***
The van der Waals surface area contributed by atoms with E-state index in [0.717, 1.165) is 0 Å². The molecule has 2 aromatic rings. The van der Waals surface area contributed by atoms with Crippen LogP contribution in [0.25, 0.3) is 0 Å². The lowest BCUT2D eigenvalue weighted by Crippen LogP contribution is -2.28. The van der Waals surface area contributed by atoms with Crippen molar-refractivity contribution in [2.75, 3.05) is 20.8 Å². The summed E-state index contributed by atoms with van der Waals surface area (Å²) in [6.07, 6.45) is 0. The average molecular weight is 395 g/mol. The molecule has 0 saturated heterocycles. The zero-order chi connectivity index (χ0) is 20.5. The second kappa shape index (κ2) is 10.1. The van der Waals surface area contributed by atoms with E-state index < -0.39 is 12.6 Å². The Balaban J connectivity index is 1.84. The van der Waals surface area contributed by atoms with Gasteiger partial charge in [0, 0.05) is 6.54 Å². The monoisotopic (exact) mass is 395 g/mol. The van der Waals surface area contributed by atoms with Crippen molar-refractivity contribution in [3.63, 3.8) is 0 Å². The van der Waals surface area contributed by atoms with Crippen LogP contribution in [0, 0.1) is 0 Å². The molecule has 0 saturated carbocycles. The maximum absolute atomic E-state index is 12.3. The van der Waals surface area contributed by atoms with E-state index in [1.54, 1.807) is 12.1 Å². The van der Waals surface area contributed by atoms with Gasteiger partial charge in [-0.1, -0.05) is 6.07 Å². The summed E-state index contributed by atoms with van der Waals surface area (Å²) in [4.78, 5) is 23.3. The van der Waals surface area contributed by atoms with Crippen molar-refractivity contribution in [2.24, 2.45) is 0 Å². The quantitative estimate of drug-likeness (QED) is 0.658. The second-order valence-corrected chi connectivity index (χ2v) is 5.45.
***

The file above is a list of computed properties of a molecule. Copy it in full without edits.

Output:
The van der Waals surface area contributed by atoms with E-state index in [0.717, 1.165) is 0 Å². The molecule has 2 aromatic rings. The van der Waals surface area contributed by atoms with Crippen LogP contribution in [0.25, 0.3) is 0 Å². The lowest BCUT2D eigenvalue weighted by Crippen LogP contribution is -2.28. The van der Waals surface area contributed by atoms with Crippen molar-refractivity contribution in [2.75, 3.05) is 20.8 Å². The summed E-state index contributed by atoms with van der Waals surface area (Å²) in [6.07, 6.45) is 0. The average molecular weight is 395 g/mol. The molecule has 0 saturated heterocycles. The zero-order chi connectivity index (χ0) is 20.5. The second kappa shape index (κ2) is 10.1. The van der Waals surface area contributed by atoms with E-state index < -0.39 is 12.6 Å². The Balaban J connectivity index is 1.84. The van der Waals surface area contributed by atoms with Gasteiger partial charge in [0, 0.05) is 6.54 Å². The monoisotopic (exact) mass is 395 g/mol. The van der Waals surface area contributed by atoms with Crippen molar-refractivity contribution in [3.63, 3.8) is 0 Å². The van der Waals surface area contributed by atoms with Crippen LogP contribution in [0, 0.1) is 0 Å². The molecule has 0 saturated carbocycles. The maximum absolute atomic E-state index is 12.3. The van der Waals surface area contributed by atoms with E-state index in [1.54, 1.807) is 12.1 Å². The van der Waals surface area contributed by atoms with Gasteiger partial charge in [-0.1, -0.05) is 6.07 Å². The summed E-state index contributed by atoms with van der Waals surface area (Å²) in [4.78, 5) is 23.3. The van der Waals surface area contributed by atoms with Crippen molar-refractivity contribution in [2.24, 2.45) is 0 Å². The quantitative estimate of drug-likeness (QED) is 0.658. The second-order valence-corrected chi connectivity index (χ2v) is 5.45.